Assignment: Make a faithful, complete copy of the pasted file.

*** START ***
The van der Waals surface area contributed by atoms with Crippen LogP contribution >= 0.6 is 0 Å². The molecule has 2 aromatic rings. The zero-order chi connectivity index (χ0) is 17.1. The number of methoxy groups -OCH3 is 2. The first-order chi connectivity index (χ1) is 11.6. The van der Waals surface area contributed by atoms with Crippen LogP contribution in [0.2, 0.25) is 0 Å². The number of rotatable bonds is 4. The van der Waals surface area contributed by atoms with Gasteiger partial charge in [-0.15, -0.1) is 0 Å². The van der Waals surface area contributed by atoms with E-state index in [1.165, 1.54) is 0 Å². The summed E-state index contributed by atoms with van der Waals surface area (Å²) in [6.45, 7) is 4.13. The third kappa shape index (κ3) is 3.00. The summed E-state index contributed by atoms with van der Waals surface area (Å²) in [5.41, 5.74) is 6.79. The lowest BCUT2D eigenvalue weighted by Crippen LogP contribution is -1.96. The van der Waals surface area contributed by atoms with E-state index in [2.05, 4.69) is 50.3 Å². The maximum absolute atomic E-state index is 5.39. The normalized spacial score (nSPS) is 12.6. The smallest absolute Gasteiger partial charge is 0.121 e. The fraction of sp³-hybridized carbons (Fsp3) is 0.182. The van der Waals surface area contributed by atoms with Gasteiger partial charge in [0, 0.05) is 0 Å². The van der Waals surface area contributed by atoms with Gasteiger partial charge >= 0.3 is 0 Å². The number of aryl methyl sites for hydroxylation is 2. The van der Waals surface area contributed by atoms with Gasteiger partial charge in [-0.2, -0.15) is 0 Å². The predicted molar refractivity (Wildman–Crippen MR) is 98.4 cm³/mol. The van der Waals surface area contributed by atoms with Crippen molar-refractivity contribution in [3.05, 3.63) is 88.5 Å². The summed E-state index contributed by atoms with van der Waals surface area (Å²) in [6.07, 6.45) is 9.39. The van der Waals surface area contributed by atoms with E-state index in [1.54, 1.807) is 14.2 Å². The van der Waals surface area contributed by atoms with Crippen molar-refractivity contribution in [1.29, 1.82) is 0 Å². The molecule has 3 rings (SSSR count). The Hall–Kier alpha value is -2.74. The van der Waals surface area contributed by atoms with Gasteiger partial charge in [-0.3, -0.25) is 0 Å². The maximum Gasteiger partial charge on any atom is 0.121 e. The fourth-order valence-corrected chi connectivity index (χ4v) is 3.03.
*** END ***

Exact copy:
The van der Waals surface area contributed by atoms with Crippen LogP contribution >= 0.6 is 0 Å². The molecule has 2 aromatic rings. The zero-order chi connectivity index (χ0) is 17.1. The number of methoxy groups -OCH3 is 2. The first-order chi connectivity index (χ1) is 11.6. The van der Waals surface area contributed by atoms with Crippen LogP contribution in [0.2, 0.25) is 0 Å². The number of rotatable bonds is 4. The van der Waals surface area contributed by atoms with Gasteiger partial charge in [-0.15, -0.1) is 0 Å². The van der Waals surface area contributed by atoms with E-state index in [1.165, 1.54) is 0 Å². The summed E-state index contributed by atoms with van der Waals surface area (Å²) in [6.45, 7) is 4.13. The third kappa shape index (κ3) is 3.00. The summed E-state index contributed by atoms with van der Waals surface area (Å²) in [5.41, 5.74) is 6.79. The lowest BCUT2D eigenvalue weighted by Crippen LogP contribution is -1.96. The van der Waals surface area contributed by atoms with E-state index in [2.05, 4.69) is 50.3 Å². The maximum absolute atomic E-state index is 5.39. The normalized spacial score (nSPS) is 12.6. The smallest absolute Gasteiger partial charge is 0.121 e. The fraction of sp³-hybridized carbons (Fsp3) is 0.182. The van der Waals surface area contributed by atoms with Gasteiger partial charge in [0, 0.05) is 0 Å². The van der Waals surface area contributed by atoms with Gasteiger partial charge >= 0.3 is 0 Å². The number of aryl methyl sites for hydroxylation is 2. The van der Waals surface area contributed by atoms with Gasteiger partial charge in [-0.2, -0.15) is 0 Å². The predicted molar refractivity (Wildman–Crippen MR) is 98.4 cm³/mol. The van der Waals surface area contributed by atoms with Crippen molar-refractivity contribution in [3.05, 3.63) is 88.5 Å². The summed E-state index contributed by atoms with van der Waals surface area (Å²) in [6.07, 6.45) is 9.39. The van der Waals surface area contributed by atoms with E-state index in [1.54, 1.807) is 14.2 Å². The van der Waals surface area contributed by atoms with Crippen molar-refractivity contribution in [1.29, 1.82) is 0 Å². The molecule has 3 rings (SSSR count). The Hall–Kier alpha value is -2.74. The van der Waals surface area contributed by atoms with Gasteiger partial charge in [-0.3, -0.25) is 0 Å². The maximum Gasteiger partial charge on any atom is 0.121 e. The fourth-order valence-corrected chi connectivity index (χ4v) is 3.03.